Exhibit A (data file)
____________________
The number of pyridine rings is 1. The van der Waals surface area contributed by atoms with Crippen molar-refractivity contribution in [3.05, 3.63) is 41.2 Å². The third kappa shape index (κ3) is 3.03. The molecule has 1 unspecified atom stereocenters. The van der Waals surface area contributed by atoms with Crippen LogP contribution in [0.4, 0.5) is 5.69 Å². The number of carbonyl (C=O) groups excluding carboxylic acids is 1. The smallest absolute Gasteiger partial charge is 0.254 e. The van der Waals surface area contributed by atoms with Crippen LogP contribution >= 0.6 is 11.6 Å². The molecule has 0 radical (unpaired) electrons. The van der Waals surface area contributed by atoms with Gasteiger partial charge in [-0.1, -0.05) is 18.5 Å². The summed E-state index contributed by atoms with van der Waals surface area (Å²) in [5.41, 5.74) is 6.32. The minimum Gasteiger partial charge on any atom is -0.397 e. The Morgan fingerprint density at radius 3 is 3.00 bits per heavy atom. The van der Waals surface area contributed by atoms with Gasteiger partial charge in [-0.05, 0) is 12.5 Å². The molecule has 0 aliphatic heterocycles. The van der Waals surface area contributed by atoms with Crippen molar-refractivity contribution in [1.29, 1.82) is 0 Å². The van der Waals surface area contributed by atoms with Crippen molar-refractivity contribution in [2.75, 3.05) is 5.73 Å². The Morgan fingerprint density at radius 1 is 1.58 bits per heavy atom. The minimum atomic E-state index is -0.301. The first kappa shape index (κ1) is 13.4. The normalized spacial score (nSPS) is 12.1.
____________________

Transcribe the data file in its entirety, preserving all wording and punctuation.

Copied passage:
The number of pyridine rings is 1. The van der Waals surface area contributed by atoms with Crippen molar-refractivity contribution in [3.05, 3.63) is 41.2 Å². The third kappa shape index (κ3) is 3.03. The molecule has 1 unspecified atom stereocenters. The van der Waals surface area contributed by atoms with Crippen LogP contribution in [0.4, 0.5) is 5.69 Å². The number of carbonyl (C=O) groups excluding carboxylic acids is 1. The smallest absolute Gasteiger partial charge is 0.254 e. The van der Waals surface area contributed by atoms with Crippen LogP contribution >= 0.6 is 11.6 Å². The molecule has 0 radical (unpaired) electrons. The van der Waals surface area contributed by atoms with Gasteiger partial charge in [-0.1, -0.05) is 18.5 Å². The summed E-state index contributed by atoms with van der Waals surface area (Å²) in [5.41, 5.74) is 6.32. The minimum Gasteiger partial charge on any atom is -0.397 e. The Morgan fingerprint density at radius 3 is 3.00 bits per heavy atom. The van der Waals surface area contributed by atoms with Gasteiger partial charge in [-0.05, 0) is 12.5 Å². The molecule has 0 aliphatic heterocycles. The van der Waals surface area contributed by atoms with Crippen molar-refractivity contribution in [1.29, 1.82) is 0 Å². The van der Waals surface area contributed by atoms with Crippen molar-refractivity contribution in [2.75, 3.05) is 5.73 Å². The Morgan fingerprint density at radius 1 is 1.58 bits per heavy atom. The minimum atomic E-state index is -0.301. The first kappa shape index (κ1) is 13.4. The normalized spacial score (nSPS) is 12.1.